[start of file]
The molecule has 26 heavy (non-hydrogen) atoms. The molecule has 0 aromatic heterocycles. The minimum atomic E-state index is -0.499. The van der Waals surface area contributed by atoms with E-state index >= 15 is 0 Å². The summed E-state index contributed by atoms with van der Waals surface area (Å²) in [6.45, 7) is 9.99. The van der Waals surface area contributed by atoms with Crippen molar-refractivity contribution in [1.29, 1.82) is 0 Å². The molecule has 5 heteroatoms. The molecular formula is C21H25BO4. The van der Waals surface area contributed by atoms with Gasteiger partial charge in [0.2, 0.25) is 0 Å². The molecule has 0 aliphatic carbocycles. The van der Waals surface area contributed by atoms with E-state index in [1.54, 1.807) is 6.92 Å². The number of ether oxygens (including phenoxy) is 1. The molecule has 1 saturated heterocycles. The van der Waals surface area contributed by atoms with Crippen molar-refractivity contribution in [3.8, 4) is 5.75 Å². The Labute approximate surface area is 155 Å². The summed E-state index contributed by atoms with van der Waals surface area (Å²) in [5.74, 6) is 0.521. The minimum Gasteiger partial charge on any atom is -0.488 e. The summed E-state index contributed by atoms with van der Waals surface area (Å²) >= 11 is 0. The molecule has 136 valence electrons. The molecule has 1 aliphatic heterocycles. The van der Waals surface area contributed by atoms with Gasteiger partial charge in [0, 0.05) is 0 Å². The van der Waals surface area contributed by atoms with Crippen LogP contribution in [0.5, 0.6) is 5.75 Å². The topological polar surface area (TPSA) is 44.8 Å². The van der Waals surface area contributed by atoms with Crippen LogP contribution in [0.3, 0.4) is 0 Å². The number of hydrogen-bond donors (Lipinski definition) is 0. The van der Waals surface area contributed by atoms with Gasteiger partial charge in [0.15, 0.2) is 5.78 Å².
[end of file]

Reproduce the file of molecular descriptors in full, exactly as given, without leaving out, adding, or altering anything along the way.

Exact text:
The molecule has 26 heavy (non-hydrogen) atoms. The molecule has 0 aromatic heterocycles. The minimum atomic E-state index is -0.499. The van der Waals surface area contributed by atoms with E-state index >= 15 is 0 Å². The summed E-state index contributed by atoms with van der Waals surface area (Å²) in [6.45, 7) is 9.99. The van der Waals surface area contributed by atoms with Crippen molar-refractivity contribution in [1.29, 1.82) is 0 Å². The molecule has 5 heteroatoms. The molecular formula is C21H25BO4. The van der Waals surface area contributed by atoms with Gasteiger partial charge in [0.2, 0.25) is 0 Å². The molecule has 0 aliphatic carbocycles. The van der Waals surface area contributed by atoms with E-state index in [1.54, 1.807) is 6.92 Å². The number of ether oxygens (including phenoxy) is 1. The molecule has 1 saturated heterocycles. The van der Waals surface area contributed by atoms with Crippen molar-refractivity contribution in [3.8, 4) is 5.75 Å². The Labute approximate surface area is 155 Å². The summed E-state index contributed by atoms with van der Waals surface area (Å²) in [5.74, 6) is 0.521. The minimum Gasteiger partial charge on any atom is -0.488 e. The summed E-state index contributed by atoms with van der Waals surface area (Å²) >= 11 is 0. The molecule has 136 valence electrons. The molecule has 1 aliphatic heterocycles. The van der Waals surface area contributed by atoms with Gasteiger partial charge in [0, 0.05) is 0 Å². The van der Waals surface area contributed by atoms with Crippen LogP contribution in [0.5, 0.6) is 5.75 Å². The topological polar surface area (TPSA) is 44.8 Å². The van der Waals surface area contributed by atoms with Crippen LogP contribution in [0.3, 0.4) is 0 Å². The number of hydrogen-bond donors (Lipinski definition) is 0. The van der Waals surface area contributed by atoms with Gasteiger partial charge in [0.15, 0.2) is 5.78 Å².